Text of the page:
Case Characteristics

For the latest counts and descriptive statistics on confirmed cases of HPS in the United States, please see the Case Reports page. Information on this page is updated as the case count changes.

HPS: Old Disease, Newly Recognized

Although the high-profile investigation of the HPS syndrome emphasized public health authorities’ warnings about new and emerging infectious diseases, HPS has turned out to be a newly identified, but not a “new”, disease. In fact, the earliest case of a serologically confirmed SNV infection was in a person who developed an HPS-compatible illness in July 1959 and was found to have IgG antibodies in September 1994. The earliest case of HPS to be confirmed by IHC with direct visualization of hantaviral antigens in postmortem tissue involved a patient who died in 1978.

Risk Factors for Disease

Little is known about activities that lead to a greater risk of infection. However, an early case-control study suggests that increased numbers of rodents in the household is the strongest risk factor for infection. Entering rarely opened or seasonally closed buildings may also contribute to infection. Among the confirmed cases of HPS for which exposure information is available, 70% of the patients in the case control study had exposures closely associated with peridomestic activities, such as cleaning, in homes that showed signs of rodent infestation. Four clusters of HPS cases involving 2-4 persons have been documented; for each cluster, exposure probably occurred within a shared, enclosed structure. Taken together, these observations suggest that disturbing or inhabiting closed, actively rodent-infested structures may constitute an important risk factor for contracting HPS.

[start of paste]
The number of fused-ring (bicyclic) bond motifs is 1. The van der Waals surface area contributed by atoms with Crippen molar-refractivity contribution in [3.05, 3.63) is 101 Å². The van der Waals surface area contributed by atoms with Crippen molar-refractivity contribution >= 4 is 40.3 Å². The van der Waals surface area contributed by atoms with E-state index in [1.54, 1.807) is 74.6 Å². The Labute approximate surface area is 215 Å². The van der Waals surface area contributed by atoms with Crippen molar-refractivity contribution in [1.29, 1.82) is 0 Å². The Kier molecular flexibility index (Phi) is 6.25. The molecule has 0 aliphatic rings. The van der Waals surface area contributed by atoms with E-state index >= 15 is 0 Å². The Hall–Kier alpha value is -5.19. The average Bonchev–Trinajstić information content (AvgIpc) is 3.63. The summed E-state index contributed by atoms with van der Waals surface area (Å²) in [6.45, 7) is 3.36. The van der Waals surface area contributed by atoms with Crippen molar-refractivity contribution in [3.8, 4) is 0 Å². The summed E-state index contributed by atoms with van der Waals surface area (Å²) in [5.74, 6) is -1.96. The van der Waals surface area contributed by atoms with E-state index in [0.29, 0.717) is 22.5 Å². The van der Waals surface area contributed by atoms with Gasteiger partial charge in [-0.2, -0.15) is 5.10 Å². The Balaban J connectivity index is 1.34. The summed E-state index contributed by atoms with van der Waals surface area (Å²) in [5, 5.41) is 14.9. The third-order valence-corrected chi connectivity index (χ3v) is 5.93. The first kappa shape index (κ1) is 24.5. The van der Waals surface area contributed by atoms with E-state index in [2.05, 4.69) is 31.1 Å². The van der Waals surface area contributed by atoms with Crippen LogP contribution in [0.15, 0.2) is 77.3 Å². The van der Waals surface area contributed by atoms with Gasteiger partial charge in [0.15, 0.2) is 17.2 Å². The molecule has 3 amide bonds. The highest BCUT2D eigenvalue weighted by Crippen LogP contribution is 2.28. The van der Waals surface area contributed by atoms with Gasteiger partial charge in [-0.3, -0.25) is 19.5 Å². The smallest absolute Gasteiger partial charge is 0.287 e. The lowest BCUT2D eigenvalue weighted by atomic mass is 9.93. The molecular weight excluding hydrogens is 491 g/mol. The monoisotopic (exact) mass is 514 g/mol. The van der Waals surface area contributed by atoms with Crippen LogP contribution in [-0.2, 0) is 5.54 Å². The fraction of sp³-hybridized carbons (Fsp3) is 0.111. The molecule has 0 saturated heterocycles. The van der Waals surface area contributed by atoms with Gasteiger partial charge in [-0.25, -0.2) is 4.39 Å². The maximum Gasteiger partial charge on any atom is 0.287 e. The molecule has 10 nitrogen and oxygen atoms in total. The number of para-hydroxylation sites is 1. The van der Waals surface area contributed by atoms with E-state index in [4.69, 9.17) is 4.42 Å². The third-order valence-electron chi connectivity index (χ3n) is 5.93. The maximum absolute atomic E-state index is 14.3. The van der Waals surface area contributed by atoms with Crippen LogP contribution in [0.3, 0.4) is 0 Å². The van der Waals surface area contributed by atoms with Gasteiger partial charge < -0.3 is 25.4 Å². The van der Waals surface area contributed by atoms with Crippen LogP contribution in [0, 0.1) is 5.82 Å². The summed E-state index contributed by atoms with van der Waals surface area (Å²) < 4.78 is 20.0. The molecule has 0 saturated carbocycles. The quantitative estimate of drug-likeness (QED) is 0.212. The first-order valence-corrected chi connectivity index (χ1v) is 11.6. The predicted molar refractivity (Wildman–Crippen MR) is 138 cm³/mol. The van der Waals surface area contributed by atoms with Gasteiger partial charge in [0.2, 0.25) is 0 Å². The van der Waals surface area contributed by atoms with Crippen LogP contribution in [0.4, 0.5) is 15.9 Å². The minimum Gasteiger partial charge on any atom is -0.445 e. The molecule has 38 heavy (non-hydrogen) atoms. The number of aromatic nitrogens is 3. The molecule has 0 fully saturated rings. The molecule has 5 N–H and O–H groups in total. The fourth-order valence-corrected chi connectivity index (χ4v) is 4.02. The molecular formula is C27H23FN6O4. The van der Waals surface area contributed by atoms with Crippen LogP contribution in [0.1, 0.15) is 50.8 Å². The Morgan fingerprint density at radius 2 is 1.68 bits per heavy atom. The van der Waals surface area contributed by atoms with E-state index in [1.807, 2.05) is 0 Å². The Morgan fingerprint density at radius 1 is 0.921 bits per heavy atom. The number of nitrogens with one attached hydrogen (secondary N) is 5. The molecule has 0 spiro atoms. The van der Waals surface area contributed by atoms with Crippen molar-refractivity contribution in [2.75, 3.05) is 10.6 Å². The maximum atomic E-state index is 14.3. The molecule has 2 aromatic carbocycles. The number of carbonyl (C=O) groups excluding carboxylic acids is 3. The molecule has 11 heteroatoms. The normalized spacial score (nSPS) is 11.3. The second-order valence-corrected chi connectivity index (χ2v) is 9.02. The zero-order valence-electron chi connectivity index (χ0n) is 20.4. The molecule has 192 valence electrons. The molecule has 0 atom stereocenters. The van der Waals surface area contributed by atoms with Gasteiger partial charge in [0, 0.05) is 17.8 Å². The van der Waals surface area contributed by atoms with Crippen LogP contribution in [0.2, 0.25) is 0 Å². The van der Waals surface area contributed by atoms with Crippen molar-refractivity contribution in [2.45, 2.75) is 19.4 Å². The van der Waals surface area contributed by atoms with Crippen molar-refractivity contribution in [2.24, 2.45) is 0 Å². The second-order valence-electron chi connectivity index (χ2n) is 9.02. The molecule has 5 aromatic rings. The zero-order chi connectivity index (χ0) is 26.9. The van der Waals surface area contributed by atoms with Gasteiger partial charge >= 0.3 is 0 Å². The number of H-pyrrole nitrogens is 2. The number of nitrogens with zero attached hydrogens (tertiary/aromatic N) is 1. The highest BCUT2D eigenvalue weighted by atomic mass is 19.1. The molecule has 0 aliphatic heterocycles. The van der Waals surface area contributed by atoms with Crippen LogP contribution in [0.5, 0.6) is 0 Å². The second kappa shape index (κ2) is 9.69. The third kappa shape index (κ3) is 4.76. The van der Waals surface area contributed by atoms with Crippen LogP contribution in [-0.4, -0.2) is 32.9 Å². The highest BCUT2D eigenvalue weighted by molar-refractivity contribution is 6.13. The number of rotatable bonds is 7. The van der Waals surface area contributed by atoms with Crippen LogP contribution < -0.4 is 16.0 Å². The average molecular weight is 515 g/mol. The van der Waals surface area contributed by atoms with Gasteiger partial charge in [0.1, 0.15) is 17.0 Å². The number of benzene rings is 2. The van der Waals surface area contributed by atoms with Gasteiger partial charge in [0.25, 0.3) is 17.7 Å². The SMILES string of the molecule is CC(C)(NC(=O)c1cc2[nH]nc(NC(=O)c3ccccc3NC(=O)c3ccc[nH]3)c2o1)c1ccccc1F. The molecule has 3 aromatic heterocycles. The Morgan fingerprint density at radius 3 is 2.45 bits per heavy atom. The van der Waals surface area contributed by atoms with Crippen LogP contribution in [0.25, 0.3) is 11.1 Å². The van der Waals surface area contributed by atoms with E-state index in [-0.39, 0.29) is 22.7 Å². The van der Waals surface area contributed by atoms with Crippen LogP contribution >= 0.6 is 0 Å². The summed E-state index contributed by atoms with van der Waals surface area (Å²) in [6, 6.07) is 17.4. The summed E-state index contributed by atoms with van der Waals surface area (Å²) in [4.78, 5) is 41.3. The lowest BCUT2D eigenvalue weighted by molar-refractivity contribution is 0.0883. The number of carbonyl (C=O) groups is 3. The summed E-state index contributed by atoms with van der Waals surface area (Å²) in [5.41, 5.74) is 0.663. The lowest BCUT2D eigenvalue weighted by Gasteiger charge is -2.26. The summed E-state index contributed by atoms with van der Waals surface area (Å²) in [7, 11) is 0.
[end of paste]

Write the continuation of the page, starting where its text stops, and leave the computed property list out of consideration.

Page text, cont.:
Potentially occupationally acquired SNV infections have been recognized but are infrequent. Among documented U.S. cases of HPS, patients with potential occupational exposures have included grain farmers, an extension livestock specialist, field biologists, and agricultural, mill, construction, utility and feedlot workers. Many of these individuals had concurrent peridomestic exposures. Among U.S. mammalogists and rodent workers with varying degrees of rodent exposure, the seroprevalence of SNV antibodies was 1.14%. In contrast, a recent HPS seroprevalence study focused on selected occupational groups with frequent contact with rodents and their excreta (e.g., farm workers, laborers, professionals, home repairers, service industry and park service workers, heating and plumbing contractors, utility workers, and technicians) found no evidence of SNV infection.

Travel to and within all areas where hantavirus infection has been reported is not considered a risk factor for infection with HPS. The possibility of exposure to hantavirus for campers, hikers, and tourists is very small and is reduced further if steps are taken to reduce rodent contact.

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